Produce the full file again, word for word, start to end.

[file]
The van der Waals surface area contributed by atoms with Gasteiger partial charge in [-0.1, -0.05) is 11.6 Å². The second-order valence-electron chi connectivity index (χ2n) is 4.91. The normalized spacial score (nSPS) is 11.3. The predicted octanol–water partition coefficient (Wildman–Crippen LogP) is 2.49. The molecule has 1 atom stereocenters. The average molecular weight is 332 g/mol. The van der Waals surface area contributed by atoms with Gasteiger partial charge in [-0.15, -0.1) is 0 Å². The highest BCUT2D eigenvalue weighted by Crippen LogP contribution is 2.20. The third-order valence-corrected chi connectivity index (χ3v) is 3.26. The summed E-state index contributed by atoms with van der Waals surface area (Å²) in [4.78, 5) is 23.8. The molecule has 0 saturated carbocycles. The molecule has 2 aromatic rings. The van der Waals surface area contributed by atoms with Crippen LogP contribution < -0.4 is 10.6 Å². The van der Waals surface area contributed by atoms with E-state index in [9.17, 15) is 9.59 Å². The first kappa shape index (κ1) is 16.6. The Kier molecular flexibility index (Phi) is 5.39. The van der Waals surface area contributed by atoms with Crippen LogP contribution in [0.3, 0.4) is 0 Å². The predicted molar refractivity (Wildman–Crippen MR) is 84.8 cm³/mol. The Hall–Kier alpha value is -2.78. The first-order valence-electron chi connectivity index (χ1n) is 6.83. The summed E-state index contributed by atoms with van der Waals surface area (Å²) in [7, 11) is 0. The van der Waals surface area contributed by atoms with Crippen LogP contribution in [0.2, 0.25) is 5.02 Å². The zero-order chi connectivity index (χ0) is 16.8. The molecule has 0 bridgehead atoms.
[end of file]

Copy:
The van der Waals surface area contributed by atoms with Gasteiger partial charge in [-0.1, -0.05) is 11.6 Å². The second-order valence-electron chi connectivity index (χ2n) is 4.91. The normalized spacial score (nSPS) is 11.3. The predicted octanol–water partition coefficient (Wildman–Crippen LogP) is 2.49. The molecule has 1 atom stereocenters. The average molecular weight is 332 g/mol. The van der Waals surface area contributed by atoms with Gasteiger partial charge in [-0.15, -0.1) is 0 Å². The highest BCUT2D eigenvalue weighted by Crippen LogP contribution is 2.20. The third-order valence-corrected chi connectivity index (χ3v) is 3.26. The summed E-state index contributed by atoms with van der Waals surface area (Å²) in [4.78, 5) is 23.8. The molecule has 0 saturated carbocycles. The molecule has 2 aromatic rings. The van der Waals surface area contributed by atoms with Crippen LogP contribution < -0.4 is 10.6 Å². The van der Waals surface area contributed by atoms with E-state index in [9.17, 15) is 9.59 Å². The first kappa shape index (κ1) is 16.6. The Kier molecular flexibility index (Phi) is 5.39. The van der Waals surface area contributed by atoms with Crippen LogP contribution in [0.3, 0.4) is 0 Å². The predicted molar refractivity (Wildman–Crippen MR) is 84.8 cm³/mol. The Hall–Kier alpha value is -2.78. The first-order valence-electron chi connectivity index (χ1n) is 6.83. The summed E-state index contributed by atoms with van der Waals surface area (Å²) in [7, 11) is 0. The van der Waals surface area contributed by atoms with Crippen LogP contribution in [0.2, 0.25) is 5.02 Å². The zero-order chi connectivity index (χ0) is 16.8. The molecule has 0 bridgehead atoms.